Ankara: As Turkey’s Afrin operation nears its end and Russia continues to strike deals with various groups in remaining opposition and rebel pockets in Syria, the presidents of Turkey, Russia and Iran are holding a summit meeting in Ankara on Wednesday as part of the latest talks on Syria’s future.
The April 4 talks bring together Turkey’s President Recep Tayyip Erdogan, his Russian counterpart Vladimir Putin, and President Hassan Rouhani of Iran. They are the latest high-level talks the heads of the three countries have held, and follow preparatory talks their foreign ministers recently had in the Kazak capital Astana. The three presidents first met to discuss the future of Syria on November 22 in Sochi.
In addition to discussions regarding the de-escalation zones, eastern Ghouta and Afrin, as laid out in the previous talks, zones of influence and the political future of the country are likely to be on the agenda.
The meeting comes at a difficult time for Russia, which is under intense international scrutiny following an alleged chemical attack in the UK against Russian former double agent Sergei Skripal and his daughter.
The US, UK and several other EU countries have expelled dozens of Russian diplomats from their countries following the events.
While Turkey has maintained its close relations with Russia during this period, they continue to have significant disagreements regarding the future of Syria.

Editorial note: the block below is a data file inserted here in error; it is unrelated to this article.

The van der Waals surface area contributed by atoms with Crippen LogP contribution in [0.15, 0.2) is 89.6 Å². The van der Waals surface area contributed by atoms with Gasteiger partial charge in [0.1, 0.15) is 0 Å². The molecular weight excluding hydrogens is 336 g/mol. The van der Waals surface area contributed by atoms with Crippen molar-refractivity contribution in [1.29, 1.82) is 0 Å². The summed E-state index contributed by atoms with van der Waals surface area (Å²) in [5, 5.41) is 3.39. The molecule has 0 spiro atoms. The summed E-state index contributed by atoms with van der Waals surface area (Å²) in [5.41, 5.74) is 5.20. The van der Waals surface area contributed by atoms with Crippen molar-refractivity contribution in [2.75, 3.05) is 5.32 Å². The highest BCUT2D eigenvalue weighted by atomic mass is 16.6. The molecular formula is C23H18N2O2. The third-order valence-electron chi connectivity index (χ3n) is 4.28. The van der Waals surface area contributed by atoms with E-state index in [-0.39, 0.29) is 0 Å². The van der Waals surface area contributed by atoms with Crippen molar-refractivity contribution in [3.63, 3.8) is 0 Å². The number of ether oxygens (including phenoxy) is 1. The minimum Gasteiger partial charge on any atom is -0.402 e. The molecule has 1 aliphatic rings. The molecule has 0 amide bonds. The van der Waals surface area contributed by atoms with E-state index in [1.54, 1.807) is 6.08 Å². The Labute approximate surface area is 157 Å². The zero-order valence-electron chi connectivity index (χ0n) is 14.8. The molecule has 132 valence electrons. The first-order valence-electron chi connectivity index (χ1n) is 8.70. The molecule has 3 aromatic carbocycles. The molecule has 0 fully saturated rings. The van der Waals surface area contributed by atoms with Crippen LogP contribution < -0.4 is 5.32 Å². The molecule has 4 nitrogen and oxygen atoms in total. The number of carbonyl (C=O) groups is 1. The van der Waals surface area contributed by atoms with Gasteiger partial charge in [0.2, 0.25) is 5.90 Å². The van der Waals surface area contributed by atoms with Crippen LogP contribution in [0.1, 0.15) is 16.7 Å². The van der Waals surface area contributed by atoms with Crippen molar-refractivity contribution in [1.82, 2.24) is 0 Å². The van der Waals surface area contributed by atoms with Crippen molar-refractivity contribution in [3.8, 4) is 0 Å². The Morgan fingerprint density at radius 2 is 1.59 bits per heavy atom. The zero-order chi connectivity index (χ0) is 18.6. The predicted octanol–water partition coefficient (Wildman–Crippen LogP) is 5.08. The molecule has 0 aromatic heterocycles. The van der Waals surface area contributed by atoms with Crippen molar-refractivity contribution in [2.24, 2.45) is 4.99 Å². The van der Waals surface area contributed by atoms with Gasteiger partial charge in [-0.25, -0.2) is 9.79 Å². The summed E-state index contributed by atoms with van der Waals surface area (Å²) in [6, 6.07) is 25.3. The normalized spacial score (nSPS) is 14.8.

A federal vs unitary Syria
One of the main items on the agenda will be the political system of Syria after the war, an issue over which there are significant disagreements among the actors.
Turkey supports unity and territorial integrity of Syria, and is opposed to proposed federal systems or autonomous regions, particularly those that would lend the YPG any semblance of self-rule.
The YPG is the Syrian branch of the PKK, designated a terror organisation by Turkey, the US and EU. It has been fighting the Turkish state for several decades, and Turkey considers an autonomous YPG-held territory a threat to its own territorial integrity. Meanwhile, Russia has played a delicate balancing game with the YPG/PKK as part of its overall Syria strategy, accepts it as a legitimate actor and maintains its support for a federal system.
Turkey has rejected Russia’s attempts to include the YPG/PKK in political talks regarding Syria, though Russia continues to push for its inclusion.
Russian foreign minister Lavrov said on Thursday, “We strongly believe that not a single conflict in areas where Kurds live can be settled without the Kurdish people.”
A senior Russian diplomat told TRT World that Moscow still believes a federal system might be possible in Syria’s future “if the Syrian people agree with that kind of a governing system.”